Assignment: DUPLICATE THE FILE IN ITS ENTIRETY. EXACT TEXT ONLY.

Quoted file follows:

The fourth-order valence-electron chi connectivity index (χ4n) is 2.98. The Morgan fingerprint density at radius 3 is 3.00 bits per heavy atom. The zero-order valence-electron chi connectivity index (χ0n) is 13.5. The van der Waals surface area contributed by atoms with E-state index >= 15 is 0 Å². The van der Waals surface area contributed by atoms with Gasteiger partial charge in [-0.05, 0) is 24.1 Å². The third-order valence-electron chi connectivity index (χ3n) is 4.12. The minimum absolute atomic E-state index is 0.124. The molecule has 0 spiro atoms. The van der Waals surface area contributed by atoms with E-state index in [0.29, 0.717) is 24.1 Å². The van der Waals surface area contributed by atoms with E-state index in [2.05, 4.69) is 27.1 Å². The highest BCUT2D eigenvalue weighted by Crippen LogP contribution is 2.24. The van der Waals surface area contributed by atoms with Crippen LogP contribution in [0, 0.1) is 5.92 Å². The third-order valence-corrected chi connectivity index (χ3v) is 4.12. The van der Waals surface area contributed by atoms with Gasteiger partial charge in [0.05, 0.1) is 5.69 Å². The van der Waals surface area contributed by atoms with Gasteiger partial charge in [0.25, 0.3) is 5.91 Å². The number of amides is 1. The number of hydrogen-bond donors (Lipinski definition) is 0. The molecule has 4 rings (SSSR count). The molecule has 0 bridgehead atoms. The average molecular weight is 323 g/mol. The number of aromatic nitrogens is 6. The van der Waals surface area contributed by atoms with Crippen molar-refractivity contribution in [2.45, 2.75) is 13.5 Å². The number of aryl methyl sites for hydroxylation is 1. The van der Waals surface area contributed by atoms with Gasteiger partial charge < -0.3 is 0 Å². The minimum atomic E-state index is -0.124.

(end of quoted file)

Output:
The fourth-order valence-electron chi connectivity index (χ4n) is 2.98. The Morgan fingerprint density at radius 3 is 3.00 bits per heavy atom. The zero-order valence-electron chi connectivity index (χ0n) is 13.5. The van der Waals surface area contributed by atoms with E-state index >= 15 is 0 Å². The van der Waals surface area contributed by atoms with Gasteiger partial charge in [-0.05, 0) is 24.1 Å². The third-order valence-electron chi connectivity index (χ3n) is 4.12. The minimum absolute atomic E-state index is 0.124. The molecule has 0 spiro atoms. The van der Waals surface area contributed by atoms with E-state index in [0.29, 0.717) is 24.1 Å². The van der Waals surface area contributed by atoms with E-state index in [2.05, 4.69) is 27.1 Å². The highest BCUT2D eigenvalue weighted by Crippen LogP contribution is 2.24. The van der Waals surface area contributed by atoms with Crippen LogP contribution in [0, 0.1) is 5.92 Å². The third-order valence-corrected chi connectivity index (χ3v) is 4.12. The van der Waals surface area contributed by atoms with Gasteiger partial charge in [0.05, 0.1) is 5.69 Å². The van der Waals surface area contributed by atoms with Gasteiger partial charge in [0.25, 0.3) is 5.91 Å². The number of amides is 1. The number of hydrogen-bond donors (Lipinski definition) is 0. The molecule has 4 rings (SSSR count). The molecule has 0 bridgehead atoms. The average molecular weight is 323 g/mol. The number of aromatic nitrogens is 6. The van der Waals surface area contributed by atoms with Crippen molar-refractivity contribution in [2.45, 2.75) is 13.5 Å². The number of aryl methyl sites for hydroxylation is 1. The van der Waals surface area contributed by atoms with Gasteiger partial charge < -0.3 is 0 Å². The minimum atomic E-state index is -0.124.